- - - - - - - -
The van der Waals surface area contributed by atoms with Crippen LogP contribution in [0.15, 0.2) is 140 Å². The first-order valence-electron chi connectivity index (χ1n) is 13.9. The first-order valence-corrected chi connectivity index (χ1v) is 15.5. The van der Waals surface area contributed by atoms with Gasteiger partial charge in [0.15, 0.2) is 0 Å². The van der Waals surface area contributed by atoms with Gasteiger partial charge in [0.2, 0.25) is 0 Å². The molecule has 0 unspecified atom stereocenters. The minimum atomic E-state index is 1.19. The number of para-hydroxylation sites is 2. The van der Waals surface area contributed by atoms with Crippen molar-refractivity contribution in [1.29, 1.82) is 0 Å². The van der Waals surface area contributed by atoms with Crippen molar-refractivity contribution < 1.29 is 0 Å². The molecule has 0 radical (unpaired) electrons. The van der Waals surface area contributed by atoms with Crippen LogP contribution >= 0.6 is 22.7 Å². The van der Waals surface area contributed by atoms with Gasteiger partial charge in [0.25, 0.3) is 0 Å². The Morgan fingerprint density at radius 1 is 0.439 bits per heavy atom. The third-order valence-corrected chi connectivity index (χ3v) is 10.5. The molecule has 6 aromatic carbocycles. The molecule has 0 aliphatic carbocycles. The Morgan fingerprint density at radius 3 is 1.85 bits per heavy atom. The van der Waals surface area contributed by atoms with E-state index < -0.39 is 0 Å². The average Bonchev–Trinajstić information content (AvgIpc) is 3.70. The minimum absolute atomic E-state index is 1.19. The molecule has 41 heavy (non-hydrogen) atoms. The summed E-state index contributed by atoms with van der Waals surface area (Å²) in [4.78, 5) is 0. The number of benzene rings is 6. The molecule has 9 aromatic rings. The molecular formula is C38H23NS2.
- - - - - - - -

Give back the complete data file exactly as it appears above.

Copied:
The van der Waals surface area contributed by atoms with Crippen LogP contribution in [0.15, 0.2) is 140 Å². The first-order valence-electron chi connectivity index (χ1n) is 13.9. The first-order valence-corrected chi connectivity index (χ1v) is 15.5. The van der Waals surface area contributed by atoms with Gasteiger partial charge in [0.15, 0.2) is 0 Å². The van der Waals surface area contributed by atoms with Gasteiger partial charge in [0.2, 0.25) is 0 Å². The molecule has 0 unspecified atom stereocenters. The minimum atomic E-state index is 1.19. The number of para-hydroxylation sites is 2. The van der Waals surface area contributed by atoms with Crippen molar-refractivity contribution in [1.29, 1.82) is 0 Å². The van der Waals surface area contributed by atoms with Crippen molar-refractivity contribution < 1.29 is 0 Å². The molecule has 0 radical (unpaired) electrons. The van der Waals surface area contributed by atoms with Crippen LogP contribution >= 0.6 is 22.7 Å². The van der Waals surface area contributed by atoms with Gasteiger partial charge in [0.25, 0.3) is 0 Å². The Morgan fingerprint density at radius 1 is 0.439 bits per heavy atom. The third-order valence-corrected chi connectivity index (χ3v) is 10.5. The molecule has 6 aromatic carbocycles. The molecule has 0 aliphatic carbocycles. The Morgan fingerprint density at radius 3 is 1.85 bits per heavy atom. The van der Waals surface area contributed by atoms with E-state index < -0.39 is 0 Å². The average Bonchev–Trinajstić information content (AvgIpc) is 3.70. The minimum absolute atomic E-state index is 1.19. The molecule has 41 heavy (non-hydrogen) atoms. The summed E-state index contributed by atoms with van der Waals surface area (Å²) in [4.78, 5) is 0. The number of benzene rings is 6. The molecule has 9 aromatic rings. The molecular formula is C38H23NS2.